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Lagrange's Equation with Multiple Degrees of Freedom

  1. Sep 24, 2015 #1

    I'm currently trying to learn about finding equations of motion from the Lagrange equation, and I'm a little confused about how it applies to multiple degree of freedom systems. I am using the following form of the equation with T as total kinetic energy, V as total potential energy, R as Rayleigh's dissipative function, ## q_i ## as the generalized coordinate, and ## Q_i ## as a generalized non-conservative force. For a MDOF system, do I have to do this equation once for each DOF?

    ## \frac{d}{dt} \left( \frac{\partial T}{\partial \dot q_{i}} \right) - \frac{\partial T}{\partial q_{i}} + \frac{\partial V}{\partial q_{i}} + \frac{\partial R}{\partial \dot q_{i}} = Q_i ##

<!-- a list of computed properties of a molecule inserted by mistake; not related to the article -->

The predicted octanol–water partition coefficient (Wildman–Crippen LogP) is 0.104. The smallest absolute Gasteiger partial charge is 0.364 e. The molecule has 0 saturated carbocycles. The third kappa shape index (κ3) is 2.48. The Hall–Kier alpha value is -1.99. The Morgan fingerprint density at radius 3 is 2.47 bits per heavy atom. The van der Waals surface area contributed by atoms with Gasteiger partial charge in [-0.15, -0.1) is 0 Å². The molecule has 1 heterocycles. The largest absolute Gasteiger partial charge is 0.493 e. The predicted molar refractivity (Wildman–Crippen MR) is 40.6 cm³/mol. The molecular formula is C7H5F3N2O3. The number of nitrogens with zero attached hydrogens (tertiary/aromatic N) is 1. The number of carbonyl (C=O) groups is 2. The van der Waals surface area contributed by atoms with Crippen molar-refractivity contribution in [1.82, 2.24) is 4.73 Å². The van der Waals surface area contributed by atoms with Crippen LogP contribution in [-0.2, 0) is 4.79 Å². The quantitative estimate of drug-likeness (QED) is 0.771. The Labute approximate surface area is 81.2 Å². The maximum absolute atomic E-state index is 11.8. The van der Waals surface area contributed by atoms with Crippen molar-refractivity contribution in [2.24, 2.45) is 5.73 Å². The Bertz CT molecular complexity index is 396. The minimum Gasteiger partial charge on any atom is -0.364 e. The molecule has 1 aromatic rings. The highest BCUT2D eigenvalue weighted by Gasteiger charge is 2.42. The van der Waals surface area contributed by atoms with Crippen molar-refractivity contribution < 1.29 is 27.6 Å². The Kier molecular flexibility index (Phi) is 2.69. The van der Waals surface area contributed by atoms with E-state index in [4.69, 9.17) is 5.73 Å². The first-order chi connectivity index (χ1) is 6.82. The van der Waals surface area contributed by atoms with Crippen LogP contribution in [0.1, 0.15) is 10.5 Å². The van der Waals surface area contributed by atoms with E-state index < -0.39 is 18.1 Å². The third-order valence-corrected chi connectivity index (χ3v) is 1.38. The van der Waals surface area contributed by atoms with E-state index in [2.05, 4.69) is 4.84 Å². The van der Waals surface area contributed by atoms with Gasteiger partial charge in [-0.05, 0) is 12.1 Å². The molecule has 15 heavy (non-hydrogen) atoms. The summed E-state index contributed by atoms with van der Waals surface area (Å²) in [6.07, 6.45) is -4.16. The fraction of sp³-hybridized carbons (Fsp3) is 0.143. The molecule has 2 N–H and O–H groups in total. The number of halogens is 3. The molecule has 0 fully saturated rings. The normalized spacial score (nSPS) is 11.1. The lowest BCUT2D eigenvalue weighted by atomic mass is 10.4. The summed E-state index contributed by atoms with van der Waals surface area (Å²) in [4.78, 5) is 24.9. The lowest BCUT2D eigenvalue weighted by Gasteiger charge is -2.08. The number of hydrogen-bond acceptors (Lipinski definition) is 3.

Last edited: Sep 24, 2015
  2. jcsd
  3. Sep 24, 2015 #2
    Yes, you will have a differential equation for each value of ##i## creating a system of differential equations.
  4. Sep 24, 2015 #3
    Thank you for your reply! So what is the best way to solve the resulting system of equations? Is it best to just try to use a software like MATLAB to find numerical solutions, or is there a good method for decoupling and solving the equations? If you could point me towards any good resources for this topic, that would also be very much appreciated.
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